I mean, yeah, a classic Pi is smaller again, but the AIO form factor means their technicians don't need to carry equipment.

      • -2 votes

        Sure, for those who bought these, of course we can find way to use it. However, let's not sugar-coat this too much. The CPU is weak and even an android box using an old/cheap mobile phone chip can beat Pi 4/400. There is technically sufficient space to put full size HDMI on this and I think the camera port is not available.

        You could get by with just a keyboard on linux I guess, but if you really want to use Pi 4/400 with a display, most people would want a mouse as well, so would have been nice to have a trackpad on this. I know Pi 4 can play H.265 4K videos, but frankly, it is annoying to only playback those on Pi 4 when other toys do a much better job and not picky on video formats.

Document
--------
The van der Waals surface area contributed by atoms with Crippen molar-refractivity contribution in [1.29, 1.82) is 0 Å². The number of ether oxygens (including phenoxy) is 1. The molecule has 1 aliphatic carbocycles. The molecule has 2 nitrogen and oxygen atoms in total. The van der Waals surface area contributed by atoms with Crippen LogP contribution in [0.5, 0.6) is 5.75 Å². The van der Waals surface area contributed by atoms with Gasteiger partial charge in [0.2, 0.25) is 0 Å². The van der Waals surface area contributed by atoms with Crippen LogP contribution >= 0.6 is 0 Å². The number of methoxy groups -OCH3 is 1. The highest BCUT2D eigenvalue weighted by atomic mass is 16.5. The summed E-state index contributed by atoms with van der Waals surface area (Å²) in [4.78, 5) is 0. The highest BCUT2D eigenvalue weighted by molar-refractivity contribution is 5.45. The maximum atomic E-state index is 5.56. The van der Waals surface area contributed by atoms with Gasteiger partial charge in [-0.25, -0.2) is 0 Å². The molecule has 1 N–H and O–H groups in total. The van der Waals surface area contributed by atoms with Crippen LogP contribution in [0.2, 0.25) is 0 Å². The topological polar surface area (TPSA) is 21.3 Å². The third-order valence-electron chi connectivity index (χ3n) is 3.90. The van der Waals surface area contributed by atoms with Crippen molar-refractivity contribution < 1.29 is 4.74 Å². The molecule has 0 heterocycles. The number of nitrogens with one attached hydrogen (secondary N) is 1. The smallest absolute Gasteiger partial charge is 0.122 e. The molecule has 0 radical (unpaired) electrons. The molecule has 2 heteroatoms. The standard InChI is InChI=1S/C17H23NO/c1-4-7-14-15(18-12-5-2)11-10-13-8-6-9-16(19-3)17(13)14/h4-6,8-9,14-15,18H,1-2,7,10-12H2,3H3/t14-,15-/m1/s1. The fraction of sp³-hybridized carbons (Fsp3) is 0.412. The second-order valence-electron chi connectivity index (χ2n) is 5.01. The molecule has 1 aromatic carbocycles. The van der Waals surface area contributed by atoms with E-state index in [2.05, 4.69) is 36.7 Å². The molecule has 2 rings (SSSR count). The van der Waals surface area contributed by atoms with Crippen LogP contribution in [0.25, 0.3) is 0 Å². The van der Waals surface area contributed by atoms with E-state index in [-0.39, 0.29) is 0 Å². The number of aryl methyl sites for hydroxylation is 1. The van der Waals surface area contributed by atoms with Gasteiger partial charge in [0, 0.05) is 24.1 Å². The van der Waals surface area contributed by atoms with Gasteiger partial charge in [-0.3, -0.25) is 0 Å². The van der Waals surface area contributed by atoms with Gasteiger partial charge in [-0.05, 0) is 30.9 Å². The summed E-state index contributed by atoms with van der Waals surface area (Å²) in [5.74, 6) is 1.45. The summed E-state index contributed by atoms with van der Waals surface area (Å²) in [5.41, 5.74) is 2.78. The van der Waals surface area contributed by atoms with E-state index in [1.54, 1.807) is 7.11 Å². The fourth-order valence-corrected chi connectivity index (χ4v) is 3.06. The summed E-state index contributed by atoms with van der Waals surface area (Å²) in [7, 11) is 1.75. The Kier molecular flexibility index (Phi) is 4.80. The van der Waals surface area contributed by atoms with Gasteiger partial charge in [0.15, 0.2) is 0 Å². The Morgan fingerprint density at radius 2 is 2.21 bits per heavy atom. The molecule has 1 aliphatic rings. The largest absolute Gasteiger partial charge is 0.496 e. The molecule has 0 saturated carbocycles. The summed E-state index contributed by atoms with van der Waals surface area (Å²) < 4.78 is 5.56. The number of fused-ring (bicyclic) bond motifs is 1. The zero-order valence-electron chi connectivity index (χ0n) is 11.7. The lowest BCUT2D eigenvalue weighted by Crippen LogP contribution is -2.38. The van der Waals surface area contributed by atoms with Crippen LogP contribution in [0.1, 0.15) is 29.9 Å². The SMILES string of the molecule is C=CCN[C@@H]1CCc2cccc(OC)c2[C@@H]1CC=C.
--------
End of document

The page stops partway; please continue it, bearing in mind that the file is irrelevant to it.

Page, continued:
Also, let keep quiet on Pi 4's WiFi performance… Let's be honest here, if it weren't due to other competing devices, we wouldn't have seen some of the improvements Pi foundation made to Pi 4 vs Pi 3.

        • +1 vote

          Do you know what Raspberry Pi goals are? It is a charity designed to help people, mainly children, around the world learn programming cheaply. Not to be a high performing device.



      With the RPi, you can use it to upgrade a TV to become a smart TV, powering it from the TV's USB port. So you only need a USB cable, a HDMI cable, and a bit of double-sided foam tape to mount the RPi on the back of the TV (perhaps get a cheap case as well). And you'll also want a wireless keyboard with trackpad.